Reymond Fuentes, the third player that the Padres got in the Red Sox deal, you have ranked at #7. He’s a slight speedster without much power and a .328 OBP last year in low A Greenville. How is he not a slightly bigger version of Luis Durango?
Kevin Goldstein: Durango is a dwarf that can fly, Fuentes is much more than that. He can drive balls and there is some raw power there. I can really see him hitting double digit home runs as he matures. Also Fuentes just crushes Durango on the tools level and he can play a really great center field. I really like his tool set and he does need to develop into a more patient hitter but he is beyond Durrango in every sense of the word.
The knock on Logan Forsythe was that he really didn’t have enough power to be an everyday third baseman and he had James Darnell in back of him. Do you see similarities between Forsythe and Jedd Gyorko based on his low slugging percentage in Fort Wayne?
Kevin Goldstein: Not really. In some ways, I think Gyorko is kind of underrated because too many people focus on what he can’t do instead of what he can. One of the things I found surprising in my research was that many scouts kind of liked his defense at third base. They didn’t think he was great, but he has good hands and strong arm and can play there. At the plate he can really put the barrel on the ball and hits a lot of doubles. I don’t think he will be a star but he can be effective.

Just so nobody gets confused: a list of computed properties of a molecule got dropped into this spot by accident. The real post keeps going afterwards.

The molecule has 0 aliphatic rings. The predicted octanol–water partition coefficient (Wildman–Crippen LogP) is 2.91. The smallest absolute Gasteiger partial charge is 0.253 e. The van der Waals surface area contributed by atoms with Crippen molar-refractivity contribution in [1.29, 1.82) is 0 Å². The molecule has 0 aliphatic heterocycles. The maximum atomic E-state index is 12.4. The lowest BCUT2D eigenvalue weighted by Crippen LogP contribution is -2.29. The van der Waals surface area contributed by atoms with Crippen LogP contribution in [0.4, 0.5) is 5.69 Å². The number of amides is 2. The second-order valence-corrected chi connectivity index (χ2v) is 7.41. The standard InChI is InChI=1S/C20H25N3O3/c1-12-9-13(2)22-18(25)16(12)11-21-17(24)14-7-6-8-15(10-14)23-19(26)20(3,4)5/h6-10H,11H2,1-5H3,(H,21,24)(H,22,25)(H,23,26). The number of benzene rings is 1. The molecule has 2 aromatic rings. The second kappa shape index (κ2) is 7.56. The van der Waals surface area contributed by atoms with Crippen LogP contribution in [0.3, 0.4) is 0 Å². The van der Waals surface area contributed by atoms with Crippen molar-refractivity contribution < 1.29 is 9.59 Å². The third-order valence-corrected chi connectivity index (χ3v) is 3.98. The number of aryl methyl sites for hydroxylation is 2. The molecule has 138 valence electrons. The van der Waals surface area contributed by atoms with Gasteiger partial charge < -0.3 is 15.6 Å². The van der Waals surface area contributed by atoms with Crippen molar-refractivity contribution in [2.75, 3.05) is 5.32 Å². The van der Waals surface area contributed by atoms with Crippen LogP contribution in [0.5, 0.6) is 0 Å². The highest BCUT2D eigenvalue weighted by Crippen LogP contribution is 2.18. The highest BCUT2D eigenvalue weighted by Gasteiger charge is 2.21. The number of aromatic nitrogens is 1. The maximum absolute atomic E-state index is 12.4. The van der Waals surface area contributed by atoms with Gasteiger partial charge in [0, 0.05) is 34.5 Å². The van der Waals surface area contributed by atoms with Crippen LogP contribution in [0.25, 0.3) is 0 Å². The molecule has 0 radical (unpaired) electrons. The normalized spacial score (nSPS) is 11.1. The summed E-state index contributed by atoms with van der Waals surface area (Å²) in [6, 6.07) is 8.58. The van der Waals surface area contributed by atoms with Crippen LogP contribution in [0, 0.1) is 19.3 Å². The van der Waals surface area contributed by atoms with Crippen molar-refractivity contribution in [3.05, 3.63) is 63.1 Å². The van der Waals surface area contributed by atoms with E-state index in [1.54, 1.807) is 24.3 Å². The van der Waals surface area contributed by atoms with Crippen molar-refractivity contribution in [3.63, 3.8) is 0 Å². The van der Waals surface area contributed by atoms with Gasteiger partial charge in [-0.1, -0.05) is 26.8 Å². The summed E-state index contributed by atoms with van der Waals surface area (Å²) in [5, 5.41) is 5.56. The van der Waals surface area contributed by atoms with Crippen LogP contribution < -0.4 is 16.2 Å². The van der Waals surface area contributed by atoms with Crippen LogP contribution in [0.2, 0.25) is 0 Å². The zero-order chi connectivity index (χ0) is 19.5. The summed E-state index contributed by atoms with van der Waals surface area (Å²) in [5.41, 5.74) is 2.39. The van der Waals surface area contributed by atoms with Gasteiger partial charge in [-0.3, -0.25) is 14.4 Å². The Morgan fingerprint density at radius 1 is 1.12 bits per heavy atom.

A constant refrain about Jason Hagerty was that he was “old” for the Midwest League. He was 22 last year, which essentially would have been his senior year at Miami. So is anyone that leaves college after three years and ends up in low A “old” for the league?
Kevin Goldstein: Yeah, most really good prospects Will Do that and be in High-A. It’s not Jason’s fault that he was in Fort Wayne and he did what he was supposed to do, he really hit. On the other hand it is hard to get excited about someone from big school at twenty two raking in the Midwest League. He’s not a great defensive catcher and I don’t know if he’s going to hit all the way up but I do think he will next year in Lake Elsinore.
As the editor of Baseball Prospectus, the foremost magazine of the sabermetics, you have to clarify this statement that you made to me the other day. “Walks are overrated”.
Kevin Goldstein: [laughs] They are important but on the other hand it is not the end all and be all of everything. There are so many factors that go into determining what makes you excited about prospects; tools, makeup, projections, etc..
You know if its all about walks then Logan Forsythe is the best prospect in the system.
Who is your sleeper?
Kevin Goldstein: I’m going to go with Tommy Medica a catcher out of Santa Clara that was drafted in the 14th round last year. He was injured and couldn’t play last year, but I think he has some talent. Has some power and a decent arm, an interesting prospect.
I’m not sure how much he really qualifies as a “sleeper” but I do think Adys Portillo is somewhat forgotten. He has a ton of talent and I bet by June or July of this year we will be talking about that guy again.